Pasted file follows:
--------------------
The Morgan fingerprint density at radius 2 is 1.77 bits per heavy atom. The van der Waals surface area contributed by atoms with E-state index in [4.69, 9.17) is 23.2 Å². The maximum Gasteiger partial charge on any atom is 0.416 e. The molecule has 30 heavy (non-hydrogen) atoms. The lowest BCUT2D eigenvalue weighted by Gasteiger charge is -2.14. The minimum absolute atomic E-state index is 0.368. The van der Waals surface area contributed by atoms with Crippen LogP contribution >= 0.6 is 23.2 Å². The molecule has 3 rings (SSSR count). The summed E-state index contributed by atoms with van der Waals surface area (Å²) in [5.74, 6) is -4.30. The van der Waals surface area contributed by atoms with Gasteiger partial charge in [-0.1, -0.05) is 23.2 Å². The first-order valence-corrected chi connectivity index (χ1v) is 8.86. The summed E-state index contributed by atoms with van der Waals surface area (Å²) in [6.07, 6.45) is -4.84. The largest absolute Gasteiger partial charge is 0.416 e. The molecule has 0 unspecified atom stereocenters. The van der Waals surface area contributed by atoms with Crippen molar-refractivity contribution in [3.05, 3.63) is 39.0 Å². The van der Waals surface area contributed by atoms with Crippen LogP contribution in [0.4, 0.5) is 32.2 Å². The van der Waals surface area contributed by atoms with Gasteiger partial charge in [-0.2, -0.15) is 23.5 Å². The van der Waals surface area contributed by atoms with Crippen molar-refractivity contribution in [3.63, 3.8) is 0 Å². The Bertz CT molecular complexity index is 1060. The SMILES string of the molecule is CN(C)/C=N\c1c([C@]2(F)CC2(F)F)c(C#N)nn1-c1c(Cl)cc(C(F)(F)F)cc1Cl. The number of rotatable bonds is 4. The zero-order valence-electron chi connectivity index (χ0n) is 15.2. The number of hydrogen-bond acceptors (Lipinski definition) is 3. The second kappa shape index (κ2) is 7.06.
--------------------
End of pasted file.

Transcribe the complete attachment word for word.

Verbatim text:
The Morgan fingerprint density at radius 2 is 1.77 bits per heavy atom. The van der Waals surface area contributed by atoms with E-state index in [4.69, 9.17) is 23.2 Å². The maximum Gasteiger partial charge on any atom is 0.416 e. The molecule has 30 heavy (non-hydrogen) atoms. The lowest BCUT2D eigenvalue weighted by Gasteiger charge is -2.14. The minimum absolute atomic E-state index is 0.368. The van der Waals surface area contributed by atoms with Crippen LogP contribution >= 0.6 is 23.2 Å². The molecule has 3 rings (SSSR count). The summed E-state index contributed by atoms with van der Waals surface area (Å²) in [5.74, 6) is -4.30. The van der Waals surface area contributed by atoms with Gasteiger partial charge in [-0.1, -0.05) is 23.2 Å². The first-order valence-corrected chi connectivity index (χ1v) is 8.86. The summed E-state index contributed by atoms with van der Waals surface area (Å²) in [6.07, 6.45) is -4.84. The largest absolute Gasteiger partial charge is 0.416 e. The molecule has 0 unspecified atom stereocenters. The van der Waals surface area contributed by atoms with Crippen molar-refractivity contribution in [3.05, 3.63) is 39.0 Å². The van der Waals surface area contributed by atoms with Crippen LogP contribution in [0.4, 0.5) is 32.2 Å². The van der Waals surface area contributed by atoms with Gasteiger partial charge in [-0.2, -0.15) is 23.5 Å². The van der Waals surface area contributed by atoms with Crippen molar-refractivity contribution in [3.63, 3.8) is 0 Å². The Bertz CT molecular complexity index is 1060. The SMILES string of the molecule is CN(C)/C=N\c1c([C@]2(F)CC2(F)F)c(C#N)nn1-c1c(Cl)cc(C(F)(F)F)cc1Cl. The number of rotatable bonds is 4. The zero-order valence-electron chi connectivity index (χ0n) is 15.2. The number of hydrogen-bond acceptors (Lipinski definition) is 3. The second kappa shape index (κ2) is 7.06.